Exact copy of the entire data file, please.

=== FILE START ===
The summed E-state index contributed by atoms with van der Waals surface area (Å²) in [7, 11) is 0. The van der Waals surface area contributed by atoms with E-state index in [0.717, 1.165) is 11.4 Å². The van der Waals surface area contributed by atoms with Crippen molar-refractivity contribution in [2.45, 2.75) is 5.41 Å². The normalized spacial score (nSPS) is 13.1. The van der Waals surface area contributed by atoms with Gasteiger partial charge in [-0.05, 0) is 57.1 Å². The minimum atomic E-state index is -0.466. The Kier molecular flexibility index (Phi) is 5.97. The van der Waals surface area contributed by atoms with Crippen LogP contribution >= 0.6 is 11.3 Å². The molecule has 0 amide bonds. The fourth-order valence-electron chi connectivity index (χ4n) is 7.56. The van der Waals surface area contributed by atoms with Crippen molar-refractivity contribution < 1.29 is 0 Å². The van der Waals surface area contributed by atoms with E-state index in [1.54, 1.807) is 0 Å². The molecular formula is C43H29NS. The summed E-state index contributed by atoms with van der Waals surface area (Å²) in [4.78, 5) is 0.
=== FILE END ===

The summed E-state index contributed by atoms with van der Waals surface area (Å²) in [7, 11) is 0. The van der Waals surface area contributed by atoms with E-state index in [0.717, 1.165) is 11.4 Å². The van der Waals surface area contributed by atoms with Crippen molar-refractivity contribution in [2.45, 2.75) is 5.41 Å². The normalized spacial score (nSPS) is 13.1. The van der Waals surface area contributed by atoms with Gasteiger partial charge in [-0.05, 0) is 57.1 Å². The minimum atomic E-state index is -0.466. The Kier molecular flexibility index (Phi) is 5.97. The van der Waals surface area contributed by atoms with Crippen LogP contribution >= 0.6 is 11.3 Å². The molecule has 0 amide bonds. The fourth-order valence-electron chi connectivity index (χ4n) is 7.56. The van der Waals surface area contributed by atoms with Crippen molar-refractivity contribution < 1.29 is 0 Å². The van der Waals surface area contributed by atoms with E-state index in [1.54, 1.807) is 0 Å². The molecular formula is C43H29NS. The summed E-state index contributed by atoms with van der Waals surface area (Å²) in [4.78, 5) is 0.